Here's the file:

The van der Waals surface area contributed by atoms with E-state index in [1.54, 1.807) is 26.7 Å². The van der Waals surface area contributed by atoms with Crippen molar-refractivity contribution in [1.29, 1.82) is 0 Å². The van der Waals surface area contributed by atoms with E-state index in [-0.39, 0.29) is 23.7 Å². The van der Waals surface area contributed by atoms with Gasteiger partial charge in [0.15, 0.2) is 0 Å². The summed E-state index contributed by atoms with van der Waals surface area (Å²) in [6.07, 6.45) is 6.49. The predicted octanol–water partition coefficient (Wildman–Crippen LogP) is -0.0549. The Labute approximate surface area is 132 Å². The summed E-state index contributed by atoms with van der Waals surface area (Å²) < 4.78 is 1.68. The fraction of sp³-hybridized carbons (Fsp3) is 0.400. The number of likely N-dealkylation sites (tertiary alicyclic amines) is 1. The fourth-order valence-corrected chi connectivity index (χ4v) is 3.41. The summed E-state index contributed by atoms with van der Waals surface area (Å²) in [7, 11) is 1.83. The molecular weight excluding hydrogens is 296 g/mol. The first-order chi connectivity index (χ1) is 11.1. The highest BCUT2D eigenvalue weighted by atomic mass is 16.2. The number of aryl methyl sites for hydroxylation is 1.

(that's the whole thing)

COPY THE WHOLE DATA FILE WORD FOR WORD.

The van der Waals surface area contributed by atoms with E-state index in [1.54, 1.807) is 26.7 Å². The van der Waals surface area contributed by atoms with Crippen molar-refractivity contribution in [1.29, 1.82) is 0 Å². The van der Waals surface area contributed by atoms with E-state index in [-0.39, 0.29) is 23.7 Å². The van der Waals surface area contributed by atoms with Gasteiger partial charge in [0.15, 0.2) is 0 Å². The summed E-state index contributed by atoms with van der Waals surface area (Å²) in [6.07, 6.45) is 6.49. The predicted octanol–water partition coefficient (Wildman–Crippen LogP) is -0.0549. The Labute approximate surface area is 132 Å². The summed E-state index contributed by atoms with van der Waals surface area (Å²) < 4.78 is 1.68. The fraction of sp³-hybridized carbons (Fsp3) is 0.400. The number of likely N-dealkylation sites (tertiary alicyclic amines) is 1. The fourth-order valence-corrected chi connectivity index (χ4v) is 3.41. The summed E-state index contributed by atoms with van der Waals surface area (Å²) in [7, 11) is 1.83. The molecular weight excluding hydrogens is 296 g/mol. The first-order chi connectivity index (χ1) is 11.1. The highest BCUT2D eigenvalue weighted by atomic mass is 16.2. The number of aryl methyl sites for hydroxylation is 1.